As noted a few weeks ago on The Talmud Blog, Boyarin’s Intertextuality and the Reading of Midrash is now out in Hebrew, after a long wait. Last night, students, havrutot, friends, and admirers of Boyarin and Boyarenesque scholarship coalesced at Jerusalem’s Shalom Hartman Institute to celebrate the appearance of Midrash Tannaim – the Hebrew title of Intertextuality. The three speakers, introduced by Prof. Galit Hasan-Rokem, dealt with different parts of Boyarin’s Torah as it pertains to their own fields of expertise.
Professor Menahem Kahana, a scholar of Midrashic literature and the head of Hebrew University’s department of Talmud and Halakha (!), reminisced about the times when he and “Danny” (Hebrew- “Donny“) would engage in philological exploits into the depths of the Mekhilta. Such exploits engendered two very different scholarly tomes- Boyarin’s Intertextuality and Kahana’s Mekhiltot. Kahana, whose praises for Intertextuailty are listed in Ishay Rosen-Zvi’s afterword to Midrash Tannaim, chose to argue for more historical understandings than those presented by Boyarin in his early work. In his own words, “The multi-vocality of history is no less important than the multi-vocality of the text”. Of course, historically attuned readings are quite present in Boyarin’s later work, and the other speakers also struggled with critically engaging a book more than two decades after its initial publication, whose author no longer fully agrees with everything he wrote in it.
Dr. Dina Stein of the department of Hebrew and Comparative Literature at Haifa University also began with a personal story involving her and Boyarin. Years ago, she had purchased a copy of Todorov’s Symbolism and Interpretation from a used bookstore in Berkeley. She soon realized that the copy in her possession had originally belonged to Boyarin, who had referenced relevant rabbinic passages in the book’s margins, as can be seen in the picture to the right. Yet those passages, to the best of her knowledge, are surprisingly absent from Boyarin’s published work. Stein also pointed out that not only were those stories left out, but the book in which they were cited had left Boyarin’s library, first to a store that is no longer even open, and then, redemptively, to a fellow Rabbinics scholar. Indeed, those changes are perhaps symbolic of a deeper shift apparent in Boyarin’s scholarly output: A move from the semiotics of midrash, of understanding rabbinic hermeneutics to work in “an almost too perfect” way, to historicist readings of the rabbis. As Stein suggested, perhaps Intertextuaility is Boyarin’s Shir haShirim. In his response, Boyarin acknowledged that Socrates might be his Kohelet, but added that that is because the Bavli is the Kohelet of the Rabbis (“בעיניי, הבבלי הוא הקהלת של חז”ל”).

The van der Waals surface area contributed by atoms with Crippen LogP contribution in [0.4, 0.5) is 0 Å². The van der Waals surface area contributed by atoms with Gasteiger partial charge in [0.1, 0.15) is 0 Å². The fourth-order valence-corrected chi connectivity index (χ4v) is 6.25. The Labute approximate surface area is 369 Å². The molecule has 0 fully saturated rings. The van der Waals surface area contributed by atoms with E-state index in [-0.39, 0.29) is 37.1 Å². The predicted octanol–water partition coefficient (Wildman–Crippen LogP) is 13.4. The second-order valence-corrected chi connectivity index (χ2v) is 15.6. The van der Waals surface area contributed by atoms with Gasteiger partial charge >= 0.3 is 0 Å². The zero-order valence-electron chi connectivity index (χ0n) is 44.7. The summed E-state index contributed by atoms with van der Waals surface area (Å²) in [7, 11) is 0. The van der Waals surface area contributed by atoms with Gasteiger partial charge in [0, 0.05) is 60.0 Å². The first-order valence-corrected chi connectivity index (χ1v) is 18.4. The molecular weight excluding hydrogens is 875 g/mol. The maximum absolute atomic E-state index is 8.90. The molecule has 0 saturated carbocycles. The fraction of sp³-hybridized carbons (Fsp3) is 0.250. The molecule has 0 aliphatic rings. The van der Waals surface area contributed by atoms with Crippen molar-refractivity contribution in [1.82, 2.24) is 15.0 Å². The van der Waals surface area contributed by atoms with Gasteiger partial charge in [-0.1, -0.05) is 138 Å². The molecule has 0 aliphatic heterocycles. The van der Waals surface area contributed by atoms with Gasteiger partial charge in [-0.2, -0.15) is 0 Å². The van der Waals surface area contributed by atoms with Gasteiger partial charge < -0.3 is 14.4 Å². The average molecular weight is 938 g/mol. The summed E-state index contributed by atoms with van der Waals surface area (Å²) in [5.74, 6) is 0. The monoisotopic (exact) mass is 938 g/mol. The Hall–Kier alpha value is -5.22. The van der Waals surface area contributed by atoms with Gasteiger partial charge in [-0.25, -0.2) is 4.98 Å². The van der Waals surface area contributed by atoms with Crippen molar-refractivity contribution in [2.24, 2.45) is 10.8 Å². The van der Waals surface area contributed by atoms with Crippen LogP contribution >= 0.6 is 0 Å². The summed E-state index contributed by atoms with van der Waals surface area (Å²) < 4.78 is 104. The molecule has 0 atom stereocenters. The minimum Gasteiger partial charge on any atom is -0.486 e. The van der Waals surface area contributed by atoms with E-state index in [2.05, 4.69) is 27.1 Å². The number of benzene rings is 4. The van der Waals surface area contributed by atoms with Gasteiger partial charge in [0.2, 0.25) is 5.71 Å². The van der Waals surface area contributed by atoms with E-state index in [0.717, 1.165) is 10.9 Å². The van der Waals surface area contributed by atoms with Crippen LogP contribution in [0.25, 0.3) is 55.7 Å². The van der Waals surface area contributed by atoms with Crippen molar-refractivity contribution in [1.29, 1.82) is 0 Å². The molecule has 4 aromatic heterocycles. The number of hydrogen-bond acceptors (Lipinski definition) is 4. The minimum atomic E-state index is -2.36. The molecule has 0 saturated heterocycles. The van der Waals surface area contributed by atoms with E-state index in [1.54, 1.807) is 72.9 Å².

In his distinctly clear yet sharp style, Dr. Joshua Levinson of Hebrew University’s department of Hebrew Literature presented an overview of Intertextuality‘s continued influence on rabbinic studies. Instead of deciding what exegesis is and then asking whether rabbinic midrash fits the criteria, Boyarin took the text’s claim to be exegetical seriously and then asked what its hermeneutic methods are. Levinson then showed how such an outlook affected research into other genres of rabbinic literature, such as the exegetical narratives of Genesis Rabbah- Levinson’s own field of expertise in which he has pioneered new paths of understanding.
Although speakers came from as far away as Berkeley and Haifa, the evening’s overall atmosphere was characteristically Jerusalemite, and not just because of the rugelach from Marzipan or the classically South Jerusalem institution in which it was held. Rather, what created the special ambiance was the very presence of such scholars on the same stage, along with an audience of researchers and students of Talmud, Jewish thought, and literature in what seemed like a mixture that can only come into being in Jerusalem. Despite their differences, and regardless of which ‘Boyarin’ they prefer most, all in attendance seemed more than happy to gather in appreciation of their shared teacher.